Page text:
In 1994, Paula and I traveled to the Pine Barrens in New Jersey to take a week long introductory course in “primitive” survival skills and nature awareness from Tom Brown Jr., “The Tracker”. Tom Brown was well known for his exceptional abilities as a wildlife and human tracker which he had learned, along with many other skills, as a boy and young man from Stalking Wolf, one of the few remaining elders of a band of Southern Lipan Apaches. The class we took covered skills from shelter building, to making tools from rocks, to starting fires with a bow drill, but for me the most eye-opening experiences were all related to learning a way to connect to the natural world without domination. I discovered through this introductory class and several subsequent courses that most of the ways I normally moved through my days both cut me off from nature and had me trampling roughshod over the earth.
Take the simple act of walking, one foot in front of the other. Brown taught us to “fox walk”, to walk slowly feeling the earth through our feet with every step, always perfectly balanced. He brought the lesson home in a later class when he took all his students for a long hike through the New Jersey Pine Barrens wearing blindfolds. We had to search out where to step next, using our feet as sensors and constantly aware of every nuance of the earth we traversed.I discovered that my usual “white man’s walk” was really a matter of lurching from one foot to the next, always out of balance, always assuming that a flattened earth was going to be there to support the next step and that there was no reason to be concerned about what that next step might be doing to the earth underfoot. My “white man’s walk” was perfect for concrete, completely insensitive to the earth, and left me disconnected, unable to feel the ever-changing earth underfoot. Brown told us that by fox walking we could move through the day in a dynamic meditation, a meditation you can live your life in, especially if we also learned to use “wide angle vision”.
Perhaps because the “white man’s walk” is so precarious (unbalanced), I discovered that Tom Brown’s suggestion to look up as we fox walked was good advice. When I observed myself at my usual walk I found that I spent a good deal of the time looking down and seeing the ground, not the living landscape that surrounded me. What’s more, I found myself very busy with my own thoughts when my gaze was directed downward. When I looked up, the internal dialogue blessedly shut up and I was able to engage my senses as I walked along, smelling the damp earth, hearing the bird calls, feeling the wind and seeing the flights of the crows and occasional hawk overhead.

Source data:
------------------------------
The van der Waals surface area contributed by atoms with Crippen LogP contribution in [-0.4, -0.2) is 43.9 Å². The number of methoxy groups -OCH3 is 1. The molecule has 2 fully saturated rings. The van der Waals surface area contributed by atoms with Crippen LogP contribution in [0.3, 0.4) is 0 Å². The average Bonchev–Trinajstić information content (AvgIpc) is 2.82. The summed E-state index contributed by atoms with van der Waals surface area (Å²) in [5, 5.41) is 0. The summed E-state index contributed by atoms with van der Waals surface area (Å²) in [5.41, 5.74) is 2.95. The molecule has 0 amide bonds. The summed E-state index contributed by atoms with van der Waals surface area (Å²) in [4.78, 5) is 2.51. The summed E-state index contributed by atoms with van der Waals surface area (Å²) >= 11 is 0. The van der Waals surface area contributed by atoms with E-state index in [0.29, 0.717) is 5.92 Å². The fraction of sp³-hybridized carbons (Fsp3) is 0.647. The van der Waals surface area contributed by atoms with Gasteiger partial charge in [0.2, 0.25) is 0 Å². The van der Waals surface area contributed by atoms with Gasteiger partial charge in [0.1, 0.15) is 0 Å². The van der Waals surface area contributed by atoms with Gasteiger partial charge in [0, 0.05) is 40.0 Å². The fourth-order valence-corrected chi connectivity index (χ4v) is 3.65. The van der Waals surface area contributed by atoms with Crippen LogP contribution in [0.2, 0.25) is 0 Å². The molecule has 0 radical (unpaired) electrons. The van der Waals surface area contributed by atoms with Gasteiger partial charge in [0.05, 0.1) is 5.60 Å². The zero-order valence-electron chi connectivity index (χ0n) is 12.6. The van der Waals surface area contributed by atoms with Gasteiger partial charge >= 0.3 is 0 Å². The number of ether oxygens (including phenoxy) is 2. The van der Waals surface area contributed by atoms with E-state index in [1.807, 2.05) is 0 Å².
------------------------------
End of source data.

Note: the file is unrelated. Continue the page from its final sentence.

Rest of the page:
Brown advised us to use what he called “wide angle vision” to take in the entire panorama available if we expanded our view to the full field of vision we were capable of. By not focusing on a particular object or small area we could engage the rods in our eyes and see things more like a deer does; instead of a very clear view of a constricted area or object we would be able to notice any movement occurring anywhere in our entire field of vision and have greatly enhanced night vision as well. Brown said with practice we’d be able to see the blink of a bat’s eye off in the trees (though I have to confess that this I have never achieved). Perhaps most important, the earth came to life with a dance of birds and squirrels moving through the trees, leaves carried by the wind. Instead of seeing an objectified landscape I could begin to feel and become part of the living earth.
By teaching us what amounted to an entirely different way to be in our bodies and minds – walking to feel the earth, fully engaging all of our senses, softening our eyes to view the full field of vision, and quieting the churning of our thinking mind – Brown was providing us with the tools to form a very different kind of relationship to nature than is commonly practiced in the modern world.